It’s critical for salespeople to spend time with their customers beyond the purchasing transaction, providing value and building engagement and alignment.
Still, most customers devote less than 2% of their time dealing with the salespeople who supply the goods or services they buy.
The way to stand out
Because customers today are under pressure to accomplish more objectives using fewer resources, a growing number rely on salespeople to help them make effective buying decisions.
This is one of the greatest challenges salespeople face today. To add value for their customers, salespeople need to know a significant amount about customers’ businesses before making the first presentation.
Doing research helps
Find out where your customers are coming from, how they view your products or services and why they should be doing business with you. Use this information to position your product or service and build a customer profile.
This information will also help you become known as an idea person. If you develop a strong reputation as a person who can be counted on for new, innovative ideas, you’ll be in demand by customers and prospects. Knowledge is your most important product.
To win the battle of “customer mindshare,” you want to occupy more space in your customers’ minds.
Here are 10 proven strategies that will help:
- Research the organization. What’s going on with the customer that’s significant? How does the firm deliver value to its buyers? What firms are its strategic allies? What companies are its rivals? How does your customer handle purchasing? Who makes purchasing decisions?
- Explore the possibilities. Your customers have no time to waste, so your timing is crucial. Your research should tell you what matters most to them. Think about the goals and problems that dominate their attention. Discuss those issues knowledgeably to engage them in a distinctive, memorable way.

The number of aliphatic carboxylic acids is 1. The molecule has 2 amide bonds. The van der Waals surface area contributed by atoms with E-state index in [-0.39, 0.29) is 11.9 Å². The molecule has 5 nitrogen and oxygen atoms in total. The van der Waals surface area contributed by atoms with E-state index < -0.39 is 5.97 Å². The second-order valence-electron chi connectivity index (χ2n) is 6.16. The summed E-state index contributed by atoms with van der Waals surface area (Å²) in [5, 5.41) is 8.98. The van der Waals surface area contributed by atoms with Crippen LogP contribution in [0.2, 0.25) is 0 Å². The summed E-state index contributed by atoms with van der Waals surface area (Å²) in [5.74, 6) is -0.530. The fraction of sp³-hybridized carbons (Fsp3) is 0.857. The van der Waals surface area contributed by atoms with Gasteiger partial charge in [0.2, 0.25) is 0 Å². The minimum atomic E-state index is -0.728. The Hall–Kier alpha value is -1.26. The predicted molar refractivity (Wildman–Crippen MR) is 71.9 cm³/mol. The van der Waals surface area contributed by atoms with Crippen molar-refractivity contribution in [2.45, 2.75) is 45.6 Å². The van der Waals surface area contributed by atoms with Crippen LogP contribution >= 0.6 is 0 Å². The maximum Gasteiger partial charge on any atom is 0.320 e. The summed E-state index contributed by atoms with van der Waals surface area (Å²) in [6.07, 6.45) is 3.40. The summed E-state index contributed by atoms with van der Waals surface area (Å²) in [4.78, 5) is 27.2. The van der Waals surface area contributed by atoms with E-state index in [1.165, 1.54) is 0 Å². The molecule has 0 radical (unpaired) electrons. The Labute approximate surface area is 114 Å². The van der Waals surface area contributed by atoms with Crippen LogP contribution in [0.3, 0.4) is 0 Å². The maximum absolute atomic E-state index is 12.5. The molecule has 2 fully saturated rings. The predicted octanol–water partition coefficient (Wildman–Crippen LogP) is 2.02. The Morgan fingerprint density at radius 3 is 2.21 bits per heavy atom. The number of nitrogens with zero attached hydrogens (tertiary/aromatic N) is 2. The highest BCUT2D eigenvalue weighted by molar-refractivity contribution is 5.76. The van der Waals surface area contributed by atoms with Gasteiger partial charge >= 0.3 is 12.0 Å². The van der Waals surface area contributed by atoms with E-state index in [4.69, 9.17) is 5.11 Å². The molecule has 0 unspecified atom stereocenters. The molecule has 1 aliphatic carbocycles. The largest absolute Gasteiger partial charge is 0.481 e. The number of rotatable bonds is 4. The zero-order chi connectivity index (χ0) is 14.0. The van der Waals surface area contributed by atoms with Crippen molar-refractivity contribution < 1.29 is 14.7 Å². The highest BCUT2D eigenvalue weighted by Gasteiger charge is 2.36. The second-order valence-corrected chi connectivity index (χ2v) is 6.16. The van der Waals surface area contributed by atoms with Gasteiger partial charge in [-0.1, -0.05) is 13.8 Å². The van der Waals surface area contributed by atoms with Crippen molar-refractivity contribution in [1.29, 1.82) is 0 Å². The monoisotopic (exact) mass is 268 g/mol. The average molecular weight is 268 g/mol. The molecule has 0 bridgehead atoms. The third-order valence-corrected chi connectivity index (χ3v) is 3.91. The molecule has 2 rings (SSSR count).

- Visualize the success. Instead of taking about a sale, help create a vision that makes things better for the customer. Help the customer visualize future success, and discuss how to make that vision a reality. The vision should include how you and your product or service will add genuine value for the customer.
- Elevate the conversation. Engage in a higher level strategic conversation about helping your customers create value. Focus on what the customers care about and not on what you care about. Route the conversation to what your customers want to accomplish, why it matters to them and how you can help them achieve this goal. Prioritize the customers’ targets and the needs they want to fill.
- Discover the drivers. Gather information about the external drivers that compel your customers to adapt their operations and objectives. External drivers are circumstances that your customers can’t control and that affect their companies. Ask value-focused questions to uncover the customers’ drivers.
- Differentiate the value. Break down the elements of your product or service’s unique differentiable value. Your value difference represents more than product features and benefits. It must fulfill the customer’s goals and be sustainable over time. Even if products are nearly the same, there are always ways to differentiate, such as service, delivery, product durability and company reputation.
- Meet and exceed customer expectations. Customers don’t want salespeople to vanish after the sale. Once you close the sale, leverage your momentum to grow with the customer. Develop the strongest possible connections and extend your success to new opportunities. Customers expect you to deliver the value you promised and to maintain the relationships you’ve built.
- Apply lessons learned with your customers. A customer’s circumstances after the sale will be different than at the time of the sale. Adapt to the changed situation to maintain a viable relationship. Streamline your systems to resolve any customer problems. Engage strategically with the customer and make any future course corrections.
- Expand the relationship. Summarize how your customer secured value by buying from you. Try to help your customer attain additional success over time.
- Discover the leverage points. Salespeople have more leverage than they think. Customers usually won’t tell you about scheduling problems or quality issues with competitive products. Salespeople need to be patient and probe for solutions that have nothing to do with price concessions.
Adapted from: Beyond the Sales Process, by Steve Anderson and Dave Stein. Anderson founded Performance Methods Inc., which provides customized sales management solutions. Stein is the author of How Winners Sell.